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fasting and fainting

Discussion in 'Fasting' started by serenity648, Nov 9, 2016.

  1. serenity648

    serenity648 · Guest

    I tried a 24 hour fast yesterday and, today i feel lightheaded and faint and a bit dizzy. What did I do wrong? I had plenty of fluids.
     
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  2. Liam1955

    Liam1955 Type 2 · Master

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    I also tried fasting last weekend and developed a terrible headache and my Partner said I was 'bad emperor's = so, it's not for me. :)
     
  3. bulkbiker

    bulkbiker Type 2 · Oracle

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    Sounds like a salt deficit maybe. If you are very low carb already then a lack of salt could be the cause .. also quite a few ketogenic diet follows supplement potassium and magnesium too.
     
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  4. col101

    col101 Type 1 · Well-Known Member

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    Realise not everyone believes in naturopathy but they do know a fair bit about fasting. Here's a quote from Leon Chaitow
    Side effects of fasting
    "During the early stages of fasting a number of predictable changes occur which commonly lead to headache, nausea, dizziness, coated tongue, body odour, palpitations, muscle aches, discharge of mucous and skin changes.

    These symptoms need to be borne philosophically since they represent a necessary passage in the healing process. The benefits to be gained are well worth the short-term inconvenience of this catalog of minor problems which commonly vanish after a few days, to be followed by a sense of well-being and clarity of mind of remarkable degree."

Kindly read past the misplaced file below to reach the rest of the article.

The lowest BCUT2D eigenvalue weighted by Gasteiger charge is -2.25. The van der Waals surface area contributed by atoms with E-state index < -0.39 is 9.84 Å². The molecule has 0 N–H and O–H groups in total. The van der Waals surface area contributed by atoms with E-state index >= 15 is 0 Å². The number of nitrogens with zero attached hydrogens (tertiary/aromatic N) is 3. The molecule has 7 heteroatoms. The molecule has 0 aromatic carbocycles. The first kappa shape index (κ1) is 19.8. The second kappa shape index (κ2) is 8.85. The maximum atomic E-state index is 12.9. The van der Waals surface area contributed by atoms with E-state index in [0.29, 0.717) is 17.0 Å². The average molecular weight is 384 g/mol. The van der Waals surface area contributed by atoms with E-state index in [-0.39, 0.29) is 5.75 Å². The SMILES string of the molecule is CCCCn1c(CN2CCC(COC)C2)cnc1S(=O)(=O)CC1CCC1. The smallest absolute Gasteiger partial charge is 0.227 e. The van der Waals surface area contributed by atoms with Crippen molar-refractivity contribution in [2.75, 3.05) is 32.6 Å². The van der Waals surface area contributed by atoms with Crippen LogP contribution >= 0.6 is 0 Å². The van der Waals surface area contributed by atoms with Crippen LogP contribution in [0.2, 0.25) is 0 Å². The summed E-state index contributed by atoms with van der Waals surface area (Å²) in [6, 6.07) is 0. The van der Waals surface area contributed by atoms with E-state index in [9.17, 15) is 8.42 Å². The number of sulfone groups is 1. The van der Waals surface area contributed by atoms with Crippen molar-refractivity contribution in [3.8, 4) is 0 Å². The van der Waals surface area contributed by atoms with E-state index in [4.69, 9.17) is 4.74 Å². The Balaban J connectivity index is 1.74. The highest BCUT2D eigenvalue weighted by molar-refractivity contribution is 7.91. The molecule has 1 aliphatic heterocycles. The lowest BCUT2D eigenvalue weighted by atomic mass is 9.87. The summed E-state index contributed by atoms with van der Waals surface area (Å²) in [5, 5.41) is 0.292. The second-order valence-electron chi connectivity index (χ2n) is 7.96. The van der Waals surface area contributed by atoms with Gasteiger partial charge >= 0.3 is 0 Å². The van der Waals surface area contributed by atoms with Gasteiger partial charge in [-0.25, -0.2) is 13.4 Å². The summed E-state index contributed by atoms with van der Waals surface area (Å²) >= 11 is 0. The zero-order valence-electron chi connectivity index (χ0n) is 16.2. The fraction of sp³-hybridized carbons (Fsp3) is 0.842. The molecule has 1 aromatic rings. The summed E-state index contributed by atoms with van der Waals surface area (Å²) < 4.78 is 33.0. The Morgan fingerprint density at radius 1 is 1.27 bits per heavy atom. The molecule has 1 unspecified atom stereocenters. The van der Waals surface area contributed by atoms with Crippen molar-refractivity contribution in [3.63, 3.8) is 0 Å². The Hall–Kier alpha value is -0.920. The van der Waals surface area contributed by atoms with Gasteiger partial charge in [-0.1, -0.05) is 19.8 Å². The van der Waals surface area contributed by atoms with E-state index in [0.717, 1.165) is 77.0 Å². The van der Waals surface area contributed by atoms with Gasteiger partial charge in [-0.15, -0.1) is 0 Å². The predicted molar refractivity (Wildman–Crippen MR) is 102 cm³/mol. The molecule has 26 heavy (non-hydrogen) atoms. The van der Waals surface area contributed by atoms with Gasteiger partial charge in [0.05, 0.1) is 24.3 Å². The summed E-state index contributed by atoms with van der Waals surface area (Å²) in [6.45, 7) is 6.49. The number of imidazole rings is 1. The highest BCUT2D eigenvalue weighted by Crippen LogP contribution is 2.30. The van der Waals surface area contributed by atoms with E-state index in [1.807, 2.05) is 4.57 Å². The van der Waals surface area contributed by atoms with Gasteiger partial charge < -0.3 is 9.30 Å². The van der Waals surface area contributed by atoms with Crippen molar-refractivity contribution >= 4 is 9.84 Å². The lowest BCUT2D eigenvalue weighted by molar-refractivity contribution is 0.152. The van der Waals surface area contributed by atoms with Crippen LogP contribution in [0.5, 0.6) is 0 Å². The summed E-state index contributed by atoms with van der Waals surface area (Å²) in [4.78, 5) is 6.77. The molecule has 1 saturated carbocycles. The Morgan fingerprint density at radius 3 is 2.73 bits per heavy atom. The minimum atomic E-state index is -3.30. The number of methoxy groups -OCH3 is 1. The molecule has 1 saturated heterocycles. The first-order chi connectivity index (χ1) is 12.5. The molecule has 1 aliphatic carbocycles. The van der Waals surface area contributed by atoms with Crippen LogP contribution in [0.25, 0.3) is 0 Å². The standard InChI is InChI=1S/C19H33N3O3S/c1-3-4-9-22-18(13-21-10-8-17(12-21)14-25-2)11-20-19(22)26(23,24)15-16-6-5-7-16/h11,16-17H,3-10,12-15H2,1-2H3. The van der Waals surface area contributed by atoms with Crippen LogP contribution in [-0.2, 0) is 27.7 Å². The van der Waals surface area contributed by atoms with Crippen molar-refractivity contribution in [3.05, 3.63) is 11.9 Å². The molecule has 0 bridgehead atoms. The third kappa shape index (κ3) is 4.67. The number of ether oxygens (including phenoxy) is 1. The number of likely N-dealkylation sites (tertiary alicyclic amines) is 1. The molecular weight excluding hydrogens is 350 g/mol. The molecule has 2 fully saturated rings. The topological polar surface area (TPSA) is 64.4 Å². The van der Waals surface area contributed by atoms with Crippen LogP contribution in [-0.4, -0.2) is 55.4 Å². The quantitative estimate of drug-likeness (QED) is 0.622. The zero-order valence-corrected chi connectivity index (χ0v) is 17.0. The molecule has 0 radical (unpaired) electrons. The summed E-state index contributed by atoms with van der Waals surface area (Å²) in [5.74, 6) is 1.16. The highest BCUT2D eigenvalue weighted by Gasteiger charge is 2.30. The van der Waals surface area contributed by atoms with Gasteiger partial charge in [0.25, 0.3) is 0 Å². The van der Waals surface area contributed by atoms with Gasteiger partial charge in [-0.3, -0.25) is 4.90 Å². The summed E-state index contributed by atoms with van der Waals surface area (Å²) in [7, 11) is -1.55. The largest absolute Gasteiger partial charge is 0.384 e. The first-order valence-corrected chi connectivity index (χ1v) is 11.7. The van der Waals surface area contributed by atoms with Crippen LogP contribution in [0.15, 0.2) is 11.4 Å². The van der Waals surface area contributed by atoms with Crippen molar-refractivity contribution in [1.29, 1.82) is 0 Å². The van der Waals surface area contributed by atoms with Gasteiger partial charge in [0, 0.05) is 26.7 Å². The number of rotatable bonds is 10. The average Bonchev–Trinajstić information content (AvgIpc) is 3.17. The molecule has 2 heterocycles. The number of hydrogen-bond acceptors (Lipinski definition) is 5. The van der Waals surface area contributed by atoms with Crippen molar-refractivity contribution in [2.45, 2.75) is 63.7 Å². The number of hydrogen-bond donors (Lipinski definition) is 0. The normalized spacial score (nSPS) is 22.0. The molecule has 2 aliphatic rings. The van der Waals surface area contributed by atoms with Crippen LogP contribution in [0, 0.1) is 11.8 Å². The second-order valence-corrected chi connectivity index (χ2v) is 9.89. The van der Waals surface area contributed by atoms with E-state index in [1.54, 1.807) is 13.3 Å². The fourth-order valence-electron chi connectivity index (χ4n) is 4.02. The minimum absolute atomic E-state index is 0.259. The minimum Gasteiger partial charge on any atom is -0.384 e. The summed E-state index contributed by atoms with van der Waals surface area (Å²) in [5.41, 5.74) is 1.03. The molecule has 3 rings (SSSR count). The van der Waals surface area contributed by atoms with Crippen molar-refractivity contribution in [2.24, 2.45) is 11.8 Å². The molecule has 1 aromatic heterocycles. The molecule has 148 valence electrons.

Maybe something to try more slowly, good luck with it.
     
  5. bulkbiker

    bulkbiker Type 2 · Oracle

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    Forgot to ask what did you have just water? because of course it could be caffeine withdrawal which is why I fast with tea and coffee.
     
  6. Bebo321

    Bebo321 Family member · Well-Known Member

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    I'm on a third day of fasting at the moment - I figured that if I'm recommending that people to consider doing it, I should know what it feels like!
    Likewise, on morning of day three, both hubby and I (he's doing it too) felt a bit light headed - kind of how you feel when you are woozy with a cold. We both had a background headache too. By the afternoon energy levels were up, headache gone and feeling pretty sprightly.
    It would seem logical to consider that the headache (and dizziness) is a symptom of the brain attempting to adapt to utilising ketones for fuel. I think I heard a stat that said that by day four of a fast, 75% of the brain's fuel comes in the form of ketones.
    If headaches are a sticking point, it would also seem logical that becoming keto adapted first would make a fast less taxing.
     
  7. Brunneria

    Brunneria Other · Moderator
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    Have a read of Fung's blog on fasting. He had all sorts of useful advice, and details of what you are likely to feel as you got through the different fasting phases.

    He is also very clear that (from my fallible memory) you should feel hunger, and a certain amount of weakness and wobbliness, while you adjust, but you should NOT feel ill. If you do start to feel ill, then break the fast, and go more gently next time.